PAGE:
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Which would be your elevator's pitch (elevator speech :-)?
Thread poster: Pablo Bouvier

Pablo Bouvier  Identity Verified
Local time: 12:37
German to Spanish
+ ...
Dec 11, 2009

The goal is to sell your (translation) services to a client you meet in an elevator.
Take in account: You have less than half minute!

You should be concise, to transmit only a few ideas.
You should wake up curiosity, more than to bore with data.
You should transmit emotion, so that your the eyes shine when you speak about it.
You should explain the benefits of your services.
You should end with an invitation to go on to the action (to give a visit card, a possible meeting, to send extended information …)


On your mark..., get set..., GO!

[Editado a las 2009-12-11 19:04 GMT]


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xxxmediamatrix
Local time: 07:37
Spanish to English
+ ...
How about... Dec 11, 2009

Assuming that the lift passengers have already go on at least 'nodding terms':

When you've finished on the 4th floor, why don't you come up to the roof-top restaurant so we can have a quiet chat over lunch? I'll meet you there at... would one o'clock suit you?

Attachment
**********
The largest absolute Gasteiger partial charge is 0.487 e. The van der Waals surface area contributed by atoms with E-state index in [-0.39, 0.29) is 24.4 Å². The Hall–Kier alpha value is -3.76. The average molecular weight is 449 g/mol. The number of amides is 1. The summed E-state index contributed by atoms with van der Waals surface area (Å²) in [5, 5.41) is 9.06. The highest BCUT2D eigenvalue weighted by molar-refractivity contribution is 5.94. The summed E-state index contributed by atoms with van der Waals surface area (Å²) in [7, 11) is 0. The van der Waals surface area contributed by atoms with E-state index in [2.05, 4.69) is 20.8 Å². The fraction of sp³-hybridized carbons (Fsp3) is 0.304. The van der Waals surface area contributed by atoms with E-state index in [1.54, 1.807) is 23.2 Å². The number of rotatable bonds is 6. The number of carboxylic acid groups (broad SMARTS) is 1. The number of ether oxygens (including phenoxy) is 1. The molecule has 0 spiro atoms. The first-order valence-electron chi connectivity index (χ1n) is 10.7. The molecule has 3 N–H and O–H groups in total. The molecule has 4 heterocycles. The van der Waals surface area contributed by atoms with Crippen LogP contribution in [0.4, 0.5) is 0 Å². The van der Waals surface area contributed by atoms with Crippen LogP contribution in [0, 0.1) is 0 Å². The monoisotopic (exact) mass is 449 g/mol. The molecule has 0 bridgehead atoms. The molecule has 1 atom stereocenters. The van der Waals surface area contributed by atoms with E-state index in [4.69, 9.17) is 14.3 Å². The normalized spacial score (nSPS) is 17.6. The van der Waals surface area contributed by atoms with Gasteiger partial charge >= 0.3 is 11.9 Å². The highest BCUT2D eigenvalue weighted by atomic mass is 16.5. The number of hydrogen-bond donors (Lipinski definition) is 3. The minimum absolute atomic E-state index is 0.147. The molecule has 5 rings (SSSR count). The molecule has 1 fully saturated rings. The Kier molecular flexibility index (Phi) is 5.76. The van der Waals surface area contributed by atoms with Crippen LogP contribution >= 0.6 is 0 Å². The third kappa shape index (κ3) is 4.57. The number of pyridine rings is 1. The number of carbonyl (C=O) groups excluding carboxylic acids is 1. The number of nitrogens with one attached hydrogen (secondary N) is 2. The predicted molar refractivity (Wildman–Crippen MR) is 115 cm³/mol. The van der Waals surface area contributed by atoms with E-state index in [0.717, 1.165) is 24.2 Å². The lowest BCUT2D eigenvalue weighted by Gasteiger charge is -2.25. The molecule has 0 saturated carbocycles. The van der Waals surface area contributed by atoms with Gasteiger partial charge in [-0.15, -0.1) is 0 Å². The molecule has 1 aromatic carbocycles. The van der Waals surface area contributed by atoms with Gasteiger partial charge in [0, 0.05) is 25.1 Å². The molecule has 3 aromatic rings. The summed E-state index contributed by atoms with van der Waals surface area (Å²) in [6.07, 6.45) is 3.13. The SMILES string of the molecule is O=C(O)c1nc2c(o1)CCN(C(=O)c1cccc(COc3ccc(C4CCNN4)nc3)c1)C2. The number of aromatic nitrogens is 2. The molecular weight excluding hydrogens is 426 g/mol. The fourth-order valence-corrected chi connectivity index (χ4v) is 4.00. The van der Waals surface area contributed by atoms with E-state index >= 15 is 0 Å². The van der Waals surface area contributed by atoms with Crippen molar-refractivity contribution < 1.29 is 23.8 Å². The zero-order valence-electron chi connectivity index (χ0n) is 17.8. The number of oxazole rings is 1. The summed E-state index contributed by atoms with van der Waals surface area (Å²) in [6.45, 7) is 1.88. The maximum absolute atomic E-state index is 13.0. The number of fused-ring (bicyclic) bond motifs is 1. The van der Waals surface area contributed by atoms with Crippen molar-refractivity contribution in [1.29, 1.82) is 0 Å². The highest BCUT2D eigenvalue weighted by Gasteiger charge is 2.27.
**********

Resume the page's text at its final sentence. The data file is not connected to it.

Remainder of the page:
Ups! - nearly forgot to say: 'Lunch is on me.'


Note: Not one single word about translations. Save that for the dessert course.

If you're a typical Brit, of course, it would go more like this:

dumdedumde (humming to oneself, trying to decide whether you're allowed to talk to anyone in the lift), dumdedumde, (10 seconds) dumdemdumde, dumdedumde, (28 seconds) Hello - err... 'scuse me... I don't suppose... TIME OUT!


MediaMatrix


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Pablo Bouvier  Identity Verified
Local time: 12:37
German to Spanish
+ ...
TOPIC STARTER
Are we businessman or are we simple scribblers? Dec 12, 2009

Considering the scarce answers to this challenge, I am beginning to suspect that commercial skills are not precisely a translators strong point.

Why then we complain about jobs scarcity, low prices, translators invisibility, and so far?
Are we businessman or are we simple scribblers?

[Editado a las 2009-12-12 10:59 GMT]


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Parrot  Identity Verified
Spain
Local time: 12:37
Member (2002)
Spanish to English
+ ...
No problem with admitting Dec 12, 2009